I thought I’d better get this post out to you before we lose electricity. (If you just want to read about food, scroll down quite a bit. First, a digression.)
Remember two years ago, when Santa Rosa was burning? Well, the same weather conditions are on tap for both today and tomorrow, and to make sure that a repeat of that distaster doesn’t happen this year, our power company is shutting down the grid. There’s a lot to say about our power company, and the fact that our infrastructure is in miserable condition and hasn’t been properly repaired, but I’ll leave that for someone else to discuss. I’m more interested in the conditions that cause these kind of fire events and how we can better prepare for them.
Our particular climate here in California is summer-dry; that is, we receive no significant precipitation from about April until November. This is not new, this is the way our state has always been. It has to do with the currents in the Pacific, the mountains and valleys, the way California sits on the west coast of the United States. The local plants and animals have adapted to this climate. It’s the addition of humans that makes the equation difficult.
Picture, if you will, hills and valleys. California is covered with them. That’s because we are a state formed by volcanoes and earthquakes. Fill those hills with oaks, bays, pines. Let them cook in the summer dry heat for six months out of the year, and deluge them with water for about 3-4 months. The hills are green and lush in winter, brown and bone-dry in summer. Now picture a beautiful ocean or bay view. Those same hills are prime real estate. In order to preserve the views, roads are one lane. They twist and turn around the ancient oaks and pines. More and more and more houses go in, jam packed on these tiny roads, surrounded by dry vegetation. October arrives and with it, the Diablo winds. These winds come from the Great Basin, a desert region with exceedingly hot dry temperatures. Those are regions of high pressure which force those hot, dry temps to a region of low pressure, the Bay Area, in the form of very strong winds. They tunnel over the Sierra and through the valley to the bay, carrying very dry air. The combination of strong dry hot winds and the extremely dry vegetation in the hills (which are all throughout the area) can cause extreme fire danger.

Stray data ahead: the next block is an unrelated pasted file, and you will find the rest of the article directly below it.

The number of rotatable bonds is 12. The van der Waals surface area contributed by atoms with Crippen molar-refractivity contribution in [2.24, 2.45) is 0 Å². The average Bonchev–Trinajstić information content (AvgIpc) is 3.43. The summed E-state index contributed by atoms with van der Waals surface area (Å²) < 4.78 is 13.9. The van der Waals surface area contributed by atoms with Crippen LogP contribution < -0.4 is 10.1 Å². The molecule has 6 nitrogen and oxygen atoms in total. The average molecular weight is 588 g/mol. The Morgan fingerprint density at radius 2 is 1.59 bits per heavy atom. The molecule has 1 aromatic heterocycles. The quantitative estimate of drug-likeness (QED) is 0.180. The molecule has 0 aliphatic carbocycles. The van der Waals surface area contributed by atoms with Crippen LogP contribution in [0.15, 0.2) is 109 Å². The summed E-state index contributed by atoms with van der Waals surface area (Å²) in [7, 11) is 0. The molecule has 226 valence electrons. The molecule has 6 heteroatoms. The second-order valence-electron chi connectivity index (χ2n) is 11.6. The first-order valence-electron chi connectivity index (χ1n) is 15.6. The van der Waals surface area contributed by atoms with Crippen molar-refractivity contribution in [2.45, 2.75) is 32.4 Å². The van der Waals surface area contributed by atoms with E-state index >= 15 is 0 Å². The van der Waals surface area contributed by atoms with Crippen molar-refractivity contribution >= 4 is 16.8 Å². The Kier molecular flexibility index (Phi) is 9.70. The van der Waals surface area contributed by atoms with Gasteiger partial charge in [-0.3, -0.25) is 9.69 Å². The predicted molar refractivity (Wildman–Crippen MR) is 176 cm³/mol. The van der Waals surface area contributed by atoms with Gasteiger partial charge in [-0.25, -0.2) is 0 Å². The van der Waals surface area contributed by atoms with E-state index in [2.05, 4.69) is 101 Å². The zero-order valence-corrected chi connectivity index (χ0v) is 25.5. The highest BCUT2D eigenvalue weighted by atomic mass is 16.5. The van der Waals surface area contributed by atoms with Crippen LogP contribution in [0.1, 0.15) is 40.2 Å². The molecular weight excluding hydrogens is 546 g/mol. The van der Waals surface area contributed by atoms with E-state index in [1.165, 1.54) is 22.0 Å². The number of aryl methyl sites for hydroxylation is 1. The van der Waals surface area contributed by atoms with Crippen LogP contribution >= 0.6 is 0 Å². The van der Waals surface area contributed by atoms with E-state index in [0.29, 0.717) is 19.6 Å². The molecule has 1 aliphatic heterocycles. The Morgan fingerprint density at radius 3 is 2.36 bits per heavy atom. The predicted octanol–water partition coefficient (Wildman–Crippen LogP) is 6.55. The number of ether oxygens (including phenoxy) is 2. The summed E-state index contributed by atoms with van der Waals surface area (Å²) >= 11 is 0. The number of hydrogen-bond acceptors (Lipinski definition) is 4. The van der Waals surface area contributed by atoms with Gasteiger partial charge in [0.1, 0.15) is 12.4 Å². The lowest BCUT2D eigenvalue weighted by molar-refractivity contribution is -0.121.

As we saw with Santa Rosa, and with Paradise last year, a faulty power line can spark a fire with terrible consequences. (Or a car backfiring, or a smoldering cigarette butt, or lightning, or just about anything.) So, the power company figures it’ll just shut off the power and that will at least mitigate the chance of those wires starting a firestorm. But imagine being a business owner with no power. Or a school. Major commuting roadways and tunnels are affected. The trains are affected. And the power company is saying that, before they can turn the power back on, they have to check every single line. Power may not come on for many days. It’s a real problem for everyone. And as our summers get drier and hotter (this July had the hottest global land and ocean temps on record) , this is going to happen more often. As Bill McKibben says, “If climate change is shutting down the wealthiest corner of the wealthiest country for five days, imagine what it’s doing to, say, Bangladesh.”
Ok. I’ll leave that there for you to muse about, and get on with recipes.
We’re slowly eating our way through the pile of winter squash that is adorning our piano. Since most of it is delicata squash, I wanted to find old standard recipes that used pumpkin or butternut and adapt them for delicata. The first I tried was a sort of oatmeal pumpkin bake, a healthy breakfast alternative. I saw this recipe on a YouTube channel I occasionally watch, Off Grid with Doug & Stacy. Stacy used her own canned pureed pumpkin, but I wanted to try with roasted delicata. I think it turned out great, but would absolutely be bettered with the addition of nuts for crunch.
We have been enjoying this for breakfast. It is extremely filling and keeps you satisfied for hours.
While I was roasting delicata for the above recipe, I also roasted some for a soup. I love butternut soup, and wanted to see if the lighter, more delicate flavor of the delicata squash would translate. Luckily I found a recipe from Grant Achatz at Food & Wine magazine. We thought this was a delicious dinner and also made delicious leftovers.
OK! Got this done before the power was shut off, yay. Hope you’re enjoying the fruits of your harvest, too. If you have any squash recipes to share, I’d love it!